What happens next? Information for kids about separation and divorce

Chapter Two: Coming up with a plan for you

Things change for Randy

Every Tuesday and Thursday night and every Saturday during the winter, Randy’s dad took him to hockey. Randy and his dad both loved hockey, and his dad used to be happy to take Randy to his practices and games.

But lately, Randy’s dad didn’t seem very excited about hockey. He didn’t talk much, and even worse, if Randy didn’t do well on the ice, his dad would make him feel bad about how he played. Randy would feel upset.

When he got home, he couldn’t wait to get out of the car. He would go in his room and slam his bedroom door shut.

One night after this happened Randy realized that he hadn’t heard his mom or his dad laugh or talk much for months.

A couple of weeks later, Randy’s mom told him that she was leaving his father and that they would move in with her parents, his grandparents.

He packed his suitcase, and he took his cat Tank with him to his grandparents’ house. He didn’t know what would happen next.

Randy’s mom told him that she and his father would start going to something called mediation, which is a way for separated parents to talk about problems and try to find solutions. For the next three months, they met with a mediator. Randy went to see that person once to explain how he saw things and how he felt about everything that was happening.

After a while Randy’s mom and dad started to seem more like themselves again. Randy still lived with his mom and grandparents, but his dad always took him to hockey. Randy would stay at his dad’s house after his practices and games, and they had fun talking about hockey again.

What's mediation?

Why are Randy's parents going to mediation? What are they hoping to do?

If your parents are having trouble agreeing on important decisions, they may go to mediation instead of going to court or after they've been to court already. Their lawyers or the judge may suggest they do this.

Mediation may help your parents talk to each other better and make better decisions. But what about you? You might not go into the sessions with your parents, but you can share your feelings and wishes with them. Sometimes, the mediator may want to talk to you to find out how you have been doing since your parents separated and about how you see things.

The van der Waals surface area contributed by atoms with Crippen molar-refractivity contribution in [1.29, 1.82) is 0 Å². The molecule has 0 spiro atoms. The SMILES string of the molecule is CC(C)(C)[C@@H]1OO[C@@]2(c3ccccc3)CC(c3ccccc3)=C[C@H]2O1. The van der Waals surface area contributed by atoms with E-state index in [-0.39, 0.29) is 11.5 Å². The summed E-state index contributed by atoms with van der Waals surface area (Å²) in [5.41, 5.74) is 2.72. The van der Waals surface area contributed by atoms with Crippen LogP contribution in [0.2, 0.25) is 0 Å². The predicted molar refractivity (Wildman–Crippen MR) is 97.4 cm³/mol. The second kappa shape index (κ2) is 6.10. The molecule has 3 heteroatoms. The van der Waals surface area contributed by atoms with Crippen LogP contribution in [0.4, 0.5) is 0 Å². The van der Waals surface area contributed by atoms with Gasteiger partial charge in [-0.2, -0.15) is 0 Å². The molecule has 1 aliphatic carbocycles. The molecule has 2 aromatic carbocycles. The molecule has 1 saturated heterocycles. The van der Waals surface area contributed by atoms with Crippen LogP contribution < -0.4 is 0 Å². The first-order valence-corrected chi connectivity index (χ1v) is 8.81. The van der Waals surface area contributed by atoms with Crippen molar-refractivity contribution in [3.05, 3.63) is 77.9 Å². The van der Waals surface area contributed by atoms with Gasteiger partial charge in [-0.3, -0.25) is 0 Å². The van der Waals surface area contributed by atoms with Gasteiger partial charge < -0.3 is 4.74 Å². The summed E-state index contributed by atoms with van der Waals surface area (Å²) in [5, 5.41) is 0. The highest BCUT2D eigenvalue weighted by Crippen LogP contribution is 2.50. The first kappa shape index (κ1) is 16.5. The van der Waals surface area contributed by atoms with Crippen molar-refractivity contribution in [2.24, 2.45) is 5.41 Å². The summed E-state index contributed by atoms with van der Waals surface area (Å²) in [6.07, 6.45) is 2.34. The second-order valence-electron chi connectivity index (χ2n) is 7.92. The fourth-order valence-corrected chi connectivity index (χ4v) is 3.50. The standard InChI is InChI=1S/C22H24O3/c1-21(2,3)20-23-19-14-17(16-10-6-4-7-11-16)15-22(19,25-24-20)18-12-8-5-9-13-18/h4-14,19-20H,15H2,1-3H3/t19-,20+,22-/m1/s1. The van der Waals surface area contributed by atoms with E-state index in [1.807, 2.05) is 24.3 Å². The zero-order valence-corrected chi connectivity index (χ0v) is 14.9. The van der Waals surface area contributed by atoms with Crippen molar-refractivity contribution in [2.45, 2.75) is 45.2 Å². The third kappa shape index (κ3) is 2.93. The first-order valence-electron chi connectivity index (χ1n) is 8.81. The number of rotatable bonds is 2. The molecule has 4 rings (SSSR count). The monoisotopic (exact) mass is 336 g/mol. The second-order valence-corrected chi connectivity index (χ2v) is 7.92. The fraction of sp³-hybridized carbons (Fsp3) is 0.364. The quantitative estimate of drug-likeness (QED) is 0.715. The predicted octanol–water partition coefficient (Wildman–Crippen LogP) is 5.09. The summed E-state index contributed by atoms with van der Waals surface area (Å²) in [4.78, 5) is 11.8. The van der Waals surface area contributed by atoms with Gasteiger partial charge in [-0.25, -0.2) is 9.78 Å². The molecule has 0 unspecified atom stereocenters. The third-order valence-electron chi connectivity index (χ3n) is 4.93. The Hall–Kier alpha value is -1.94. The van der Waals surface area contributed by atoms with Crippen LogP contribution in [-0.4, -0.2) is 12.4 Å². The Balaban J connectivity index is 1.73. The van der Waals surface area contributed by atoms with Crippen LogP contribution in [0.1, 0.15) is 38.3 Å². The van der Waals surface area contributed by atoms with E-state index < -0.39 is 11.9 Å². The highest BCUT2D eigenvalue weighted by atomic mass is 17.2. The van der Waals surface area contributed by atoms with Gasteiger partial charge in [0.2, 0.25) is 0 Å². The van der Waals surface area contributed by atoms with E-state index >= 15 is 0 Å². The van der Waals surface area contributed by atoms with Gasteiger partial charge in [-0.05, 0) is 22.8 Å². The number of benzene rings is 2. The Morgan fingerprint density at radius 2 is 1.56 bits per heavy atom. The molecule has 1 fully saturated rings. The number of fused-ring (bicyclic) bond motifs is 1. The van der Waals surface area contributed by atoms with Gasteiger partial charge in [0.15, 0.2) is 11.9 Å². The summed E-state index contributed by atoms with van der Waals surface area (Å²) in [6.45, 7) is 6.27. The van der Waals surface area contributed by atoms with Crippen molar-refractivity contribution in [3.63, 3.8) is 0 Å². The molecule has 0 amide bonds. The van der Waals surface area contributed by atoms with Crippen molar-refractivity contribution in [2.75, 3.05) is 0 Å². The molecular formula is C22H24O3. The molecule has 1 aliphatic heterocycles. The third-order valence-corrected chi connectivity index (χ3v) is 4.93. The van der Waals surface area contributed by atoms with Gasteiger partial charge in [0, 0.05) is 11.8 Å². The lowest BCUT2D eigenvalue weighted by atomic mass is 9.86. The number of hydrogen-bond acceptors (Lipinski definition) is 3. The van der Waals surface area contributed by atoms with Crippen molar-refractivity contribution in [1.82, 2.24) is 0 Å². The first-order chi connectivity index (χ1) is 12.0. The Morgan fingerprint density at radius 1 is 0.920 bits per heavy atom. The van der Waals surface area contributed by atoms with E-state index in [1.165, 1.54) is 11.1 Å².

If mediation doesn't work, your parents may have to go to court to get a judge to make important decisions.

Mom leaves Dad and everyone gets help

After Joey and Tasha’s mom left home suddenly, both children had trouble sleeping. Their dad called a counsellor and asked them to meet with the children. Their dad told the counsellor that he and his wife had separated. The counsellor agreed to see the two kids and arranged to see their dad as well. The counsellor also asked to see their mom to get the whole picture. After the counsellor met with each parent, they agreed to work with her to help figure out what sort of parenting arrangement would work best for the children.

In the sessions, the counsellor asked Joey what he liked to do after school, and so he talked about his music. She asked him if he was sleeping well and if he was eating properly. "Dad’s a good cook. He’s the best, but I miss my mom’s cookies," he told her. "Every year, she made them at Christmas. What’s going to happen at Christmas now? Will we see mom? I miss her."

"When I meet with your parents, I’ll explain how much you miss your mom and suggest you see her very soon," the counsellor promised him.

The counsellor met with the parents soon after. She suggested that Joey and Tasha live with their dad during the week and stay with their mom every other weekend. The parents agreed. They went to their lawyers who wrote up a plan for a judge to review. Now that there is a plan in place, Joey and Tasha are finding everything much better.

What's the difference between a train and a teacher?

Answer: The teacher says "spit your gum out" and the train says "choochoo".